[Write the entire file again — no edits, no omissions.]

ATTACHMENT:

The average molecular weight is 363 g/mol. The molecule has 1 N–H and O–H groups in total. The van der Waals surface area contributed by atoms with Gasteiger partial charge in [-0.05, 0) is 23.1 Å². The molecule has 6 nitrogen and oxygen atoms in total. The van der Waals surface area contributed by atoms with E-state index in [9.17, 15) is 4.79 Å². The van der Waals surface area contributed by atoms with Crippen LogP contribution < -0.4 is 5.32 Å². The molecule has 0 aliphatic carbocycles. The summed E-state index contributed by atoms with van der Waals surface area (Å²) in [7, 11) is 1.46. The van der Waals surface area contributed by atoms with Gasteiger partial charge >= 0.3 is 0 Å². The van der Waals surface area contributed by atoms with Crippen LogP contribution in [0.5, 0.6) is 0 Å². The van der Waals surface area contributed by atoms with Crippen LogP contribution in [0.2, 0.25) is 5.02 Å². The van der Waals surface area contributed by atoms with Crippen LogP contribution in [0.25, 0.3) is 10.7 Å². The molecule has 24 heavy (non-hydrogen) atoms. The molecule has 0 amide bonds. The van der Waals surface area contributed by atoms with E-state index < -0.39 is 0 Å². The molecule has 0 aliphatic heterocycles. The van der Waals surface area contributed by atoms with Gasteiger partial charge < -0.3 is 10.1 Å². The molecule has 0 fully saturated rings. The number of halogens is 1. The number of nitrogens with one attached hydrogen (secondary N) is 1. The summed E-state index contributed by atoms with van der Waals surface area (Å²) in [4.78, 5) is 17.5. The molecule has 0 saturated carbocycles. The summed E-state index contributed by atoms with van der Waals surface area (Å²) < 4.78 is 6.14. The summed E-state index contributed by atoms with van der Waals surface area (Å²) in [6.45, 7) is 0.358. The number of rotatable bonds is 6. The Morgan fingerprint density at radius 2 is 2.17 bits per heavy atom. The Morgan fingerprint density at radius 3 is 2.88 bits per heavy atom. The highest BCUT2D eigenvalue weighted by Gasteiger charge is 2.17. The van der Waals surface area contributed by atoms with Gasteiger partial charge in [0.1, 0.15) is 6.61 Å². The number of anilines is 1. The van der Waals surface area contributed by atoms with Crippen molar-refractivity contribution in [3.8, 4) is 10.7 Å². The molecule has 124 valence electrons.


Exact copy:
The average molecular weight is 363 g/mol. The molecule has 1 N–H and O–H groups in total. The van der Waals surface area contributed by atoms with Gasteiger partial charge in [-0.05, 0) is 23.1 Å². The molecule has 6 nitrogen and oxygen atoms in total. The van der Waals surface area contributed by atoms with E-state index in [9.17, 15) is 4.79 Å². The van der Waals surface area contributed by atoms with Crippen LogP contribution < -0.4 is 5.32 Å². The molecule has 0 aliphatic carbocycles. The summed E-state index contributed by atoms with van der Waals surface area (Å²) in [7, 11) is 1.46. The van der Waals surface area contributed by atoms with Gasteiger partial charge >= 0.3 is 0 Å². The van der Waals surface area contributed by atoms with Crippen LogP contribution in [0.5, 0.6) is 0 Å². The van der Waals surface area contributed by atoms with Crippen LogP contribution in [0.2, 0.25) is 5.02 Å². The van der Waals surface area contributed by atoms with Crippen LogP contribution in [0.25, 0.3) is 10.7 Å². The molecule has 24 heavy (non-hydrogen) atoms. The molecule has 0 amide bonds. The van der Waals surface area contributed by atoms with E-state index < -0.39 is 0 Å². The molecule has 0 aliphatic heterocycles. The van der Waals surface area contributed by atoms with Gasteiger partial charge < -0.3 is 10.1 Å². The molecule has 0 fully saturated rings. The number of halogens is 1. The number of nitrogens with one attached hydrogen (secondary N) is 1. The summed E-state index contributed by atoms with van der Waals surface area (Å²) in [4.78, 5) is 17.5. The molecule has 0 saturated carbocycles. The summed E-state index contributed by atoms with van der Waals surface area (Å²) < 4.78 is 6.14. The summed E-state index contributed by atoms with van der Waals surface area (Å²) in [6.45, 7) is 0.358. The number of rotatable bonds is 6. The Morgan fingerprint density at radius 2 is 2.17 bits per heavy atom. The Morgan fingerprint density at radius 3 is 2.88 bits per heavy atom. The highest BCUT2D eigenvalue weighted by Gasteiger charge is 2.17. The van der Waals surface area contributed by atoms with Gasteiger partial charge in [0.1, 0.15) is 6.61 Å². The number of anilines is 1. The van der Waals surface area contributed by atoms with Crippen molar-refractivity contribution in [3.8, 4) is 10.7 Å². The molecule has 124 valence electrons.